Then another shout, a trill over a percussion of footfalls. The drumfish were moving.

They ran surprisingly fast. The whole shore thudded under their heavy feet. Worth rose halfway from his stool, his eyes wide and his face blank, his fingers still moving on the keyboard. One of the guards finally took aim and fired, and two of the drumfish fell with a horrible, keening cry. Several others slowed, turning in confused circles. The rest of them kept running, two or three or four, toward the music station. Andy couldn’t count them because he saw only the red-ridge. He looked into its inky eyes, staring straight ahead as it ran. Staring straight at him. Andy’s hands fell from the keys. He spun off of his stool and tripped toward the door.

“Andrews, what are you doing?” shrieked Jones, blocking him.

“One of you get over here,” Worth called. Jones looked up, and in that instant of hesitation Andy pushed past her and through the door. Before it swung closed Andy heard Worth shout, “It doesn’t matter if you can’t play, just play something.”

The guards took down another drumfish before Andy ran through their line, making one of them shout crazily, “Civilian! Hold your fire!” Only two of the creatures were running now, the red-ridge and a blue-black one following him. Andy ran straight into their path. You understand, he wanted to tell them. You, red-ridge, you’ve been listening to me, haven’t you? You understand. I had to get off the ship. I couldn’t get in trouble again. What if they found out the CO2 problem was because of me? I’d have been locked up. I couldn’t risk failing that audition. And with Worth up for the same post, there was no way I could have gotten it.

The blue-black drumfish took off in a different direction, followed by a little echo of guards chasing it. Then the speakers kicked in, some simple melody, four hands playing the same notes, two of them staggering and hesitant. The blue-black slowed as it ran past one of the speakers. Andy didn’t notice whether the guards fired at it anyway.

You understand, Andy said. The red-ridge would hear what he said in his mind. I deleted the records of Worth’s last round of shots. He passed the audition, he got the post, but he was disqualified. He couldn’t leave the ship without proof of inoculation. I left him up there. And I’m not sorry – I’m not, I’m not sorry.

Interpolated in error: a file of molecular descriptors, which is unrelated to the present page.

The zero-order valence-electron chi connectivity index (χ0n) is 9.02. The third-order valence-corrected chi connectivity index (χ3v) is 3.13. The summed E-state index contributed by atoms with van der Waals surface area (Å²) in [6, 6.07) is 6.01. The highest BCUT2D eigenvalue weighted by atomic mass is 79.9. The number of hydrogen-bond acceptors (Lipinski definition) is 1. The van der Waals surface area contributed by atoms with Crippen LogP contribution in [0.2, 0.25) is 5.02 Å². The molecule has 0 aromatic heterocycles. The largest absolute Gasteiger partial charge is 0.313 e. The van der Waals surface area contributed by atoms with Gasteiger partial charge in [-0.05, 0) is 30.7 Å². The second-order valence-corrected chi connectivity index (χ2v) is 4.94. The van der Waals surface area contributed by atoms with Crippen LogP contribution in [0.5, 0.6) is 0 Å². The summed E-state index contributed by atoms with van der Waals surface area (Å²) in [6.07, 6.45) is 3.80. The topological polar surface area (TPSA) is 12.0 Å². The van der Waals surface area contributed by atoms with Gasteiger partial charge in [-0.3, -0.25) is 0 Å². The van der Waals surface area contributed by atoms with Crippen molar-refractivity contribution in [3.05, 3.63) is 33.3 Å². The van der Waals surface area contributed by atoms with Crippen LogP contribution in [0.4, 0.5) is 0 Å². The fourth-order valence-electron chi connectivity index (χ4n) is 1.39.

Andy stopped running. The drumfish lumbered to a halt a few yards away from him, close enough that Andy could see his reflection in that ink-black eye. Behind him voices were shouting for him to get out of the way, an out-of-tune clamor that Andy ignored. Yes, Andy said. You do understand.

Behind him a voice shouted in a deafened monotone, “Aim at its head!”

“No!” Andy jumped forward, panting, running toward the water line, under the drumfish’s shadow, so close he could feel its heavy breath. He kept running. It took longer for the big creature to turn around and follow him, but finally he felt the throb of its gait shaking the earth. It ran in time with the speakers, Andy thought wildly. He kept running. That’s it, that’s it. Follow me. Into the water together. That’s where we’re going. Back to the deep, back to our home. We’ll listen to the music again another day. Andy splashed into the tide and felt the wave of the drumfish diving in beside him, the undercurrent pulling his feet out from under him, and he swam into the depths, as if he could dance in the water with the drumfish in some kind of duet.

Michelle M. Welch is a fan of speculative fiction, music, history, and dessert. Her musical interest dates back to childhood and she briefly attended music school before deciding, like Andy, that she wasn’t the best musician. She is the author of the fantasy novel Confidence Game and her short fiction has appeared in Realms of Fantasy and M-BRANE SF. She lives in Arizona with two cats, one husband, and too many musical instruments.